Thursday, June 21, 2012

Maintenance Required

This is the one that I sent in to my instructor today. Yet another memoir turned sort of short story.

Maintenance Required

As they rounded the corner to their street, the red “Maintenance Required” sign flashed on the dash readout of the van.

 “Oh, dear,” Peggy remarked, “guess I know where I’ll be going this week. Just hope I can get over this pesky vertigo so that I can drive.”

They had been to visit their son, Jeff, in Nashville, where he had recently moved his band, Velvet Melon, to be in the agent friendly area of Music City, USA.  A lunch date with one of the agents brought assurance to the band members that they would soon be on their way to copious gigs in the South. The guys were on their way to stardom!

When vertigo struck Peggy in the middle of the night, on June 30, it caused her and Tom to cancel their camping trip to the Great Smoky Mountains and head home for the Fourth of July weekend. As they rode, the couple had talked about good things coming from bad—at least now, they’d be able to go to Velvet Melon’s gig on Independence Day, something to really look forward to.

Peggy always worried when she knew that the guys were on the road, so she was relieved to see the band’s motor home in the driveway. Thank you, Lord, for another safe trip!

Soon Tom had all the camping gear unloaded, and Peggy had taken the food and clothes inside. Thank goodness that’s over. The only bad thing about camping is unloading, she thought as she put the last of the food away.

After having driven all day to get home, neither Peggy nor Tom felt much like cooking in the hot kitchen, so Peggy called Pizza Hut, ordered a pizza, and went upstairs to get ready to go to pick it up.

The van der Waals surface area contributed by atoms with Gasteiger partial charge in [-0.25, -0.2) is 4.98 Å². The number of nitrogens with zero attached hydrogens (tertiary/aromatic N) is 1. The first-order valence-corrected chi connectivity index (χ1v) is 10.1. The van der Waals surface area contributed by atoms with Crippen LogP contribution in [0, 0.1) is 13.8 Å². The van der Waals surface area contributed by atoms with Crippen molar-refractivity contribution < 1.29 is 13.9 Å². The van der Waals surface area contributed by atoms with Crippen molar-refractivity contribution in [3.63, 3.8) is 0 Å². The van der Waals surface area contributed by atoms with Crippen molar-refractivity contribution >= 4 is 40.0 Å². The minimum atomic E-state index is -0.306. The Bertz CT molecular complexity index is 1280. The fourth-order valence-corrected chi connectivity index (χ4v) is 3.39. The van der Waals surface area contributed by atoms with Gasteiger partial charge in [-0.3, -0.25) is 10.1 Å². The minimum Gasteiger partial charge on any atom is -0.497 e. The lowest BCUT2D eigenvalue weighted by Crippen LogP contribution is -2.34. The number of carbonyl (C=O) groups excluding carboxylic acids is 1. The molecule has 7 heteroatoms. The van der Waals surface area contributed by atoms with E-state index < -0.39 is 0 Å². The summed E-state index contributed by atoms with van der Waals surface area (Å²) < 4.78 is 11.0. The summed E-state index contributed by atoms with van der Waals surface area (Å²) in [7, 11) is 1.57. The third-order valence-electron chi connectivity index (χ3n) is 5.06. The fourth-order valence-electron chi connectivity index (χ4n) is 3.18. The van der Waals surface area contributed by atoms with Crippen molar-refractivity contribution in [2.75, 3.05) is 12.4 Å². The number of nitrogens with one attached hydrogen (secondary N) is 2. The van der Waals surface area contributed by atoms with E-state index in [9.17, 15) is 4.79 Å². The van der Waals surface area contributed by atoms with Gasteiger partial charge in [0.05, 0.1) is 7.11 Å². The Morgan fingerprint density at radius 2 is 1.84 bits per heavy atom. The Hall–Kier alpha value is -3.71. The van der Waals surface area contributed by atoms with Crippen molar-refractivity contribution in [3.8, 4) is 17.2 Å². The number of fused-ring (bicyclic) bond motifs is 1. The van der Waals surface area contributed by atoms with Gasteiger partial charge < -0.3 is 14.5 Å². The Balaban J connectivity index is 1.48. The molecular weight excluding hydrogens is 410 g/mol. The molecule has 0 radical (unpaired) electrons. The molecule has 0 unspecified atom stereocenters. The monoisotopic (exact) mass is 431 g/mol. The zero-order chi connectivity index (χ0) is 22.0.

As she walked up the stairs, her mind wandered . . . What fun seeing our boy in action on the stage! But it surely is good to get back home. Just no place like it!  Nate, the band’s drummer, passed her going down to the bathroom.

“Hi, Mom,” he said drowsily.

“Where’s Jeff?”

“He’s asleep. Been sick all day,” was all that Nate said.

Kids! When will they ever learn not to burn the candle at both ends? she thought as she shook her head and smiled that mother’s smile, not really understanding but not condemning. I guess they’ll grow up someday and take better care of themselves.

Not too long ago, she had chastised Jeff, “You should get more sleep. I know musicians keep late hours, but I know you, son. You need more rest.”

Jeff had shrugged off his mom’s warning with, “Oh, Mom, don’t worry about me. I’ll get plenty of rest when I get to Heaven!” Then he’d given her that hug that only he knew how to give, lifted her off her feet, and swung her around, causing her to squeal, laugh, and forget why she was fussing at him. That boy! He had his mom wrapped around his little finger.

Peggy brushed her teeth, put on a little lipstick so that she’s be socially acceptable, and decided a quick trip to the potty room was in order before leaving.

“Jeff!” she screamed. There lay her boy, lodged between the toilet and the wall, obviously unconscious.

Tom ran in, saw his son, and commanded Peggy to call 911, as he was yelling for Nate, who was just going back to his room.

Neither Peggy nor Tom knew artificial respiration, but Nate did. He immediately began mouth-to-mouth resuscitation on his friend while the 911 operator stayed on the phone with Peggy until the paramedics arrived. For Peggy, their arrival was an eternity when, in actuality, it was only about ten minutes.

Tom waved Peggy away when she tried to go in to watch what they were doing to try to revive Jeff. She immediately began to pray, Lord, please don’t let him die. Please. Please.”

Her prayer changed, though, when she heard clearly, “Are you sure that you want him to live, no matter what? “

I want Your will, Lord, but I don’t know how I’ll make it if my boy dies.

When she heard the next words, she also felt His strong arms around her. “I’ll get you through. I’ll be right here by your side.”

Peggy knew that the paramedics had given up hope for Jeff when, as two men carried him toward the helicopter which had set down in their neighbor’s yard, the one trailing behind had answered her question about whether or not Jeff would be okay, “He hasn’t breathed on his own, ma’am.” With that enigmatic answer, he left to accompany Jeff on a ride he had always wanted to make, one, though, that he had no cognizance of.

From that moment on, there would be “maintenance required,” but not for a van.

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